I have some pesky tree roots left over from some ill-advised hedge plantings along the back fence 40 years ago.

    Hell on lawn mower blades, and hell on saws-all blades while trying to saw them out underground.
    And they show no signs of ever rotting away in my lifetime.

    I long thought an Adz would take them out in one fell swoop.

    If I still have enough energy left to swoop with one? :confused:

    rc
     
  11. LT.Diver

    LT.Diver member

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    I have owned the same hatchet for forty years. I've replaced the head twice and the handle three times. Otherwise it's all original.
     
  12. Ohen Cepel

    Ohen Cepel Member

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    You could likely fix the edge with a file. That is the way I would do it, slow and easy, sharp file will do it in no time and you won't need the extras.

    However, if you want a reason to buy a belt sander and grinder you have one now. Even then, I would use the file.
     
  13. SuperNaut

    SuperNaut Member

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    Uh-oh, philosophy!
     
  14. rcmodel

    rcmodel Member in memoriam

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    Even worse.

    Old, rusty, beat to death, peened over steel handle wedges!!

    They probably are not even up to todays low-grade steel standards for handle wedges I betcha!

    The Horror!! Oh The Horror!

    rc
     
  15. dagger dog

    dagger dog Member

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    Sam,
    nice video ! I sure like the leather but I bought the blue plastic handle, it was 20 bucks cheaper !


    rc,

    What you need is a mattock, but if your like me you would have to hire some young buck to swing it !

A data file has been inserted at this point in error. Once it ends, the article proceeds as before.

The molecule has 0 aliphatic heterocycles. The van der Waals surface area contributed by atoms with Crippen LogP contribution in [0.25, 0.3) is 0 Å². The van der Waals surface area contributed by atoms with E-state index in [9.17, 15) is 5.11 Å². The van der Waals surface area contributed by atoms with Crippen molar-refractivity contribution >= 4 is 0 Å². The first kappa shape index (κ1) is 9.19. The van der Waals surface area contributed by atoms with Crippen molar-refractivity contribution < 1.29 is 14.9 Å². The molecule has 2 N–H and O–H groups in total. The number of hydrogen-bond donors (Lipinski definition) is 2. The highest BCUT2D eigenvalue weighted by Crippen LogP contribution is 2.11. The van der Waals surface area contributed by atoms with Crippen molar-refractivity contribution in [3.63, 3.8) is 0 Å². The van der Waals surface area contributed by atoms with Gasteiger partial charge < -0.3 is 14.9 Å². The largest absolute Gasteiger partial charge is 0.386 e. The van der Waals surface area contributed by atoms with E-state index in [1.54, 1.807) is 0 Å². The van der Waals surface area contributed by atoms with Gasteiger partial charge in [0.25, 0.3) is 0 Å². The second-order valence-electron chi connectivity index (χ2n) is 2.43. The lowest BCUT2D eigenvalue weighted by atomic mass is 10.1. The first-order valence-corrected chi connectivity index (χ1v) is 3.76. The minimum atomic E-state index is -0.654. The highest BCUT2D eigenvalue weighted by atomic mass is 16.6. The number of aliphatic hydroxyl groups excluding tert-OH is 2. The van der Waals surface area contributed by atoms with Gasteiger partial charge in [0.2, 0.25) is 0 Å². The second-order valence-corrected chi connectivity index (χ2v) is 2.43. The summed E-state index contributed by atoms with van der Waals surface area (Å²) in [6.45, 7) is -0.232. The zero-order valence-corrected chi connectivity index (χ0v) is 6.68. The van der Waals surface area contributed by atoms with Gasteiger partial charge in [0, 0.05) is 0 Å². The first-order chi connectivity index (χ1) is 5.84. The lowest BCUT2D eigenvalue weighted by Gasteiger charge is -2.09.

16. rcmodel

    rcmodel Member in memoriam

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    A Mattock is like a huge pick-ax, with the cutting edge mounted sideways.

    Kinda like the adz in the photo Sam Cade posted in post #34, except with a pick on the other end of the head.

    Most excellent for cutting through roots and digging up rocks underground.



    Mattock:
    http://en.wikipedia.org/wiki/Mattock

    A digging & cutting tool.

    Adz:
    http://www.britannica.com/EBchecked/topic/6883/adz

    A wood workers tool.
    They were first used century's ago by ship-builders and such for smoothing logs into planks & timbers rather then digging.

    rc
     
    Last edited: Aug 19, 2013
  17. Tirod

    Tirod Member

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    I have a new Collins pick mattock, it's great for the typically useless substance Ozarkers are fond of calling dirt. My little piece of it is about 50% rock once it have struggled down thru it to clay.

    There's a reason the Army Engineer School is in the Missouri Ozarks, and the Infantry School is in sandy old Georgia. Engineers have heavy equipment and explosives, soldiers only have an entrenching tool, there's only so many hours in the day to teach something.

    Thanks for the pic of the belt sander, yes, without the platen, it gets a convex edge nicely. They are rare in tool shops, however, most people seeing a belt sander have an electric powered hand tool in mind. I have a Bosch, runs great, I never sharpen anything on it. Upside down on a bench covered with tool drawer liner, it doesn't move around, but I have never figured out how to get the platen off it. Don't expect to, either.

    Suggesting an expensive knifemakers shop grinder for the average guy is a bit pointless when most don't want to pony up the dollars for one. Harbor Freight's are $40 to 70, a Burr King $2,000. A good file is $10 and you can take it with you. Like filing a chain saw, you can stay ahead of it on your break. It's a bit harder to run a belt sander out in a woodlot, and I don't see the cost being a minimum 2X the tool as a positive. If you already have one, use it all you want.

    Again, the axe makers need our support. Grind away.
     
  18. Sam Cade

    Sam Cade Member

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    The 2x72 table mount belt grinder I use most was about $150 and was intended as a woodworking tool.


    You are implying that sharpening an axe with a couple passes of flexible 320-400 grit belt at the end of the day before stropping is somehow more destructive to the bit than scratching at it with a bastard file? :scrutiny:



    The OP was making inquiries as to edging a totally blunt axe. In that instance a properly used belt grinder is the best possible tool...and the tool used in the factory, albeit one on a grand scale.